Harmony_lesinrocks_6.jpgJames Mottram over at the Scotsman has a few piquant words with Mr. Lonely himself, Harmony Korine. “Korine, who lives in Nashville, Tennessee, where he was raised, admits he “wanted to disappear” during this bleak time. He took off to Europe, living in Paris for a while. It was here that he hit upon the initial idea for Mister Lonely, which stars… Diego Luna as a Michael Jackson impersonator. He recalls seeing the character’s real-life equivalent. “Nobody was paying any attention to the guy, there was no money in his hat… and it was just an interesting way to live your life,” he concedes… “I thought Michael was a symbol of identity and wanting to be other than who you are,” he says. Yet at the time, Korine was experiencing his own form of isolation. Living on a diet of sweets and McDonald’s, he “flipped out in Europe” and decided to fly and meet his parents – his father, Sol, is a former documentary filmmaker – who were living in the jungles of Panama. It’s at this point that Korine’s story takes a turn for the bizarre. He claims he fell in with a small cult known as The Malingerers, 70-odd men who devoted their lives to finding a rare, sought-after fish with gold scales. “They said only two had been found in the last 75 years. If you found this fish, there are three spots on the side on the gills that if you press, it sounds like a piano.” So adept is he at spinning yarns – he once claimed The Basketball Diaries author Jim Carroll attended his birth and cut his umbilical cord – I’m beginning to wonder if Korine the trickster is back. “I spent seven months with them and we never found the fish,” he continues. “One day, I got in an argument with one of the leaders there. He started screaming at me and said I had no faith, that I didn’t believe it really existed. I never saw a picture of it and I think that they were all living in some kind of fantasy. Anyway, I was getting ready to leave, and this woman, who was married to one of the cult members, walked out with a dog’s leash, and I said, ‘What are you doing?’ And she said, ‘I’m walking my dog.’ There was no dog there. It was an invisible dog. I took that as a sign.” [Believe it or not, more at the link.]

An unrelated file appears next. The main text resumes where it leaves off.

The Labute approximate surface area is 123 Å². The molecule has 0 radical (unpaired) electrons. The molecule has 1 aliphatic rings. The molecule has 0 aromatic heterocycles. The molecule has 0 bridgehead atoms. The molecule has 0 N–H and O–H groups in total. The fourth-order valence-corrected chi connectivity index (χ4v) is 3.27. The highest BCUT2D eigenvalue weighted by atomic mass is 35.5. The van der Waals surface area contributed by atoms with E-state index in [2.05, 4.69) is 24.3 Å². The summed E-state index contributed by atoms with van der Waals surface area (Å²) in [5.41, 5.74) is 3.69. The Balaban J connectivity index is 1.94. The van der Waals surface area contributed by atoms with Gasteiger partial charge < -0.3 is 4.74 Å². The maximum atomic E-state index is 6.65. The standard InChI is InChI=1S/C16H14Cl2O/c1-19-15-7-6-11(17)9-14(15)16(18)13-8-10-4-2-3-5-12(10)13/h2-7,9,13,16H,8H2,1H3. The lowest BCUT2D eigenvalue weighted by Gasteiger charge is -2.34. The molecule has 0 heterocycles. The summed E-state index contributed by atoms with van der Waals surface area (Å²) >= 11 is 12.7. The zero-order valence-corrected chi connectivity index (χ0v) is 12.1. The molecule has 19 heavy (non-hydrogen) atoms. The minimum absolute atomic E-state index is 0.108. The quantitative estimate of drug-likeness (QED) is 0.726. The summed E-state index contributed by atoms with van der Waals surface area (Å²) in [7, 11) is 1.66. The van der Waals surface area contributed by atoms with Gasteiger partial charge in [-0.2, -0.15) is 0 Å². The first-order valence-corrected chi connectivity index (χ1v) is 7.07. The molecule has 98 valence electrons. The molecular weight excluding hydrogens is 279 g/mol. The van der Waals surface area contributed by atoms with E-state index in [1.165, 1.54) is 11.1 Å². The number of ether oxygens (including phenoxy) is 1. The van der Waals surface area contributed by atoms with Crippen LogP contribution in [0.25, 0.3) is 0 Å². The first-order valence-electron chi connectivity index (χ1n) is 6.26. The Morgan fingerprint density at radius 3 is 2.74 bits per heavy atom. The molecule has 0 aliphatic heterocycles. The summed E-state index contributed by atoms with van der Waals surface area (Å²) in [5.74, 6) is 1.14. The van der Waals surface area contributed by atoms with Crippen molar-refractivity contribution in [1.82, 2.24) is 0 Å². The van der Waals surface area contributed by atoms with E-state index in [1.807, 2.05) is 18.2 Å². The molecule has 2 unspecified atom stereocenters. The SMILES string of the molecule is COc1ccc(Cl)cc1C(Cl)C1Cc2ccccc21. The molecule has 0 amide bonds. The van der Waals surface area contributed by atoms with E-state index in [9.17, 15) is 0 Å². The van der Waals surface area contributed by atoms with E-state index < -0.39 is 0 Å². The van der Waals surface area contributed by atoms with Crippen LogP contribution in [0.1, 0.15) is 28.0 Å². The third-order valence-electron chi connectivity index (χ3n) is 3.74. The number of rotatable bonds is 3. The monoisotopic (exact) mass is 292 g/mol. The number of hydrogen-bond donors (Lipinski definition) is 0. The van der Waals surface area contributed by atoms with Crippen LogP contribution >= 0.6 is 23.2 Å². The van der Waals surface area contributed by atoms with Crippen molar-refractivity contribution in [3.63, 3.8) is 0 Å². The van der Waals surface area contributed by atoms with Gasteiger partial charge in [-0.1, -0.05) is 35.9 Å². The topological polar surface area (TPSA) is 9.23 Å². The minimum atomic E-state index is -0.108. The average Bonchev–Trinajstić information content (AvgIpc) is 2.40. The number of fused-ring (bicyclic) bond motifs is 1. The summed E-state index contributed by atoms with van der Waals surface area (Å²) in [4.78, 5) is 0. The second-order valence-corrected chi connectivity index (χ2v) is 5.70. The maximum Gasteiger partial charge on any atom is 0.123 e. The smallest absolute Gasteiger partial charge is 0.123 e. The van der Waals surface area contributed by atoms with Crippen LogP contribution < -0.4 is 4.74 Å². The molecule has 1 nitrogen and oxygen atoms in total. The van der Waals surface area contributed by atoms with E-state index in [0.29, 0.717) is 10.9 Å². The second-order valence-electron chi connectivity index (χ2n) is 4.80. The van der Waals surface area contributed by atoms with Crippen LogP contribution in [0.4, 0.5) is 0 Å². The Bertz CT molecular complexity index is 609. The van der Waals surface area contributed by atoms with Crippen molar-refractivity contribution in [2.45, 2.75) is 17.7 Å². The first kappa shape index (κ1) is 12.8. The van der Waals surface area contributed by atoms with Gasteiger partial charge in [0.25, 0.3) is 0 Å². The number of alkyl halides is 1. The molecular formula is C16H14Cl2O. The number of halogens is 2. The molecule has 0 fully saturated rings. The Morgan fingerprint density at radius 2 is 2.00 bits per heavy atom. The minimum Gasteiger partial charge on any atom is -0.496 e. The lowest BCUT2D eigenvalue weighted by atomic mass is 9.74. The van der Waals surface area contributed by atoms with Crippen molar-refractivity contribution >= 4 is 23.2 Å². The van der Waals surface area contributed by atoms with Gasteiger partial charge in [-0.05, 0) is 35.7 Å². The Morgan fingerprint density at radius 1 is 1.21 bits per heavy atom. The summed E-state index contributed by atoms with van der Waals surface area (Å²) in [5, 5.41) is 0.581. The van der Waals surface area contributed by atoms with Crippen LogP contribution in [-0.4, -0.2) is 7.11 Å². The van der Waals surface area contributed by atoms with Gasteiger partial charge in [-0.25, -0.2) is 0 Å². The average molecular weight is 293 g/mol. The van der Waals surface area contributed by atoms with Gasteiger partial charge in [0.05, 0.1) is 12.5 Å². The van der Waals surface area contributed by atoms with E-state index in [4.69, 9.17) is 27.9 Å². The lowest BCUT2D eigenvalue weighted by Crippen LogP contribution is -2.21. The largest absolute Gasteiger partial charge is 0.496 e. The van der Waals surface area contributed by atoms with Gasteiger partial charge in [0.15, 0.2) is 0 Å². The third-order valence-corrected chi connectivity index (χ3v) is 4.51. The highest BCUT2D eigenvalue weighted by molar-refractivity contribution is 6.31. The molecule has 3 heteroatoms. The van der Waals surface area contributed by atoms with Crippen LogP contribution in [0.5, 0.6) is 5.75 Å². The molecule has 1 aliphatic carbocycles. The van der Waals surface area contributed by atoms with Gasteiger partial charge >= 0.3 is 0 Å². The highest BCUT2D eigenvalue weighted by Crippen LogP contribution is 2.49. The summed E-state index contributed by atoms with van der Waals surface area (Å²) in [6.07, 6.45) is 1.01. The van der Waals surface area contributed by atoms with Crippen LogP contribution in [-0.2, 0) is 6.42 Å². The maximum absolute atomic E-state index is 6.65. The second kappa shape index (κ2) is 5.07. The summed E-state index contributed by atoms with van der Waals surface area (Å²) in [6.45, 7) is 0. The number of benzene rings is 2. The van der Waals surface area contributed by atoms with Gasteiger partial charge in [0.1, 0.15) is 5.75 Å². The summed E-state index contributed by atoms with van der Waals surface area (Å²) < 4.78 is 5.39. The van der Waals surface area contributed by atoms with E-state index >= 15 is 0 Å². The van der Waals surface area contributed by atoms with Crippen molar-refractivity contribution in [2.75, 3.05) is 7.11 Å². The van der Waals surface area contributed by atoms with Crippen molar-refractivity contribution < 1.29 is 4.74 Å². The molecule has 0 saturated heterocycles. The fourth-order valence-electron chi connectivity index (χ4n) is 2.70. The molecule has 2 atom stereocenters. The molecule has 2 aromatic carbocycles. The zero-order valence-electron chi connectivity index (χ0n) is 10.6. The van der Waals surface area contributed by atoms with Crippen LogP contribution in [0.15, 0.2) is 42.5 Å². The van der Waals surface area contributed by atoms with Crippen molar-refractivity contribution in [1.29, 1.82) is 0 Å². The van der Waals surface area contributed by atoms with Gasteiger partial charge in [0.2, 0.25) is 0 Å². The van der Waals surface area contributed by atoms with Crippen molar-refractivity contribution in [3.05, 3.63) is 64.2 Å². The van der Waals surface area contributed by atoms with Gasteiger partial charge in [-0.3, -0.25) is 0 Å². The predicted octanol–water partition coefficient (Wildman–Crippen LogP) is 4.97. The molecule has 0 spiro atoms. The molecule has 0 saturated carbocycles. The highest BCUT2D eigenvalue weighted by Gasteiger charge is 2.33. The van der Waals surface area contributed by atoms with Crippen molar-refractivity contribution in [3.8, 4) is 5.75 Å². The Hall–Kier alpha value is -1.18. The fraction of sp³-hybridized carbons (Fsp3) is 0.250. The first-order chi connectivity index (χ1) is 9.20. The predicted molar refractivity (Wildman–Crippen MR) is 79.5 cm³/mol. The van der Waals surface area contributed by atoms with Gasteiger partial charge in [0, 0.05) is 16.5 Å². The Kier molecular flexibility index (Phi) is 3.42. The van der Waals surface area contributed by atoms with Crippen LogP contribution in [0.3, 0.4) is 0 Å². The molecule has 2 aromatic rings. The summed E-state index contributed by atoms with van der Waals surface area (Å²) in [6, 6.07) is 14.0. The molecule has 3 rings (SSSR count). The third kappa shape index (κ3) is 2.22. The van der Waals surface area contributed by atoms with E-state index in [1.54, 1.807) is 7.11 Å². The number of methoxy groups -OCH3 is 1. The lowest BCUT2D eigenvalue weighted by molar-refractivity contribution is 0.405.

[S08] One Piece: Momma's Man, Azazel Jacobs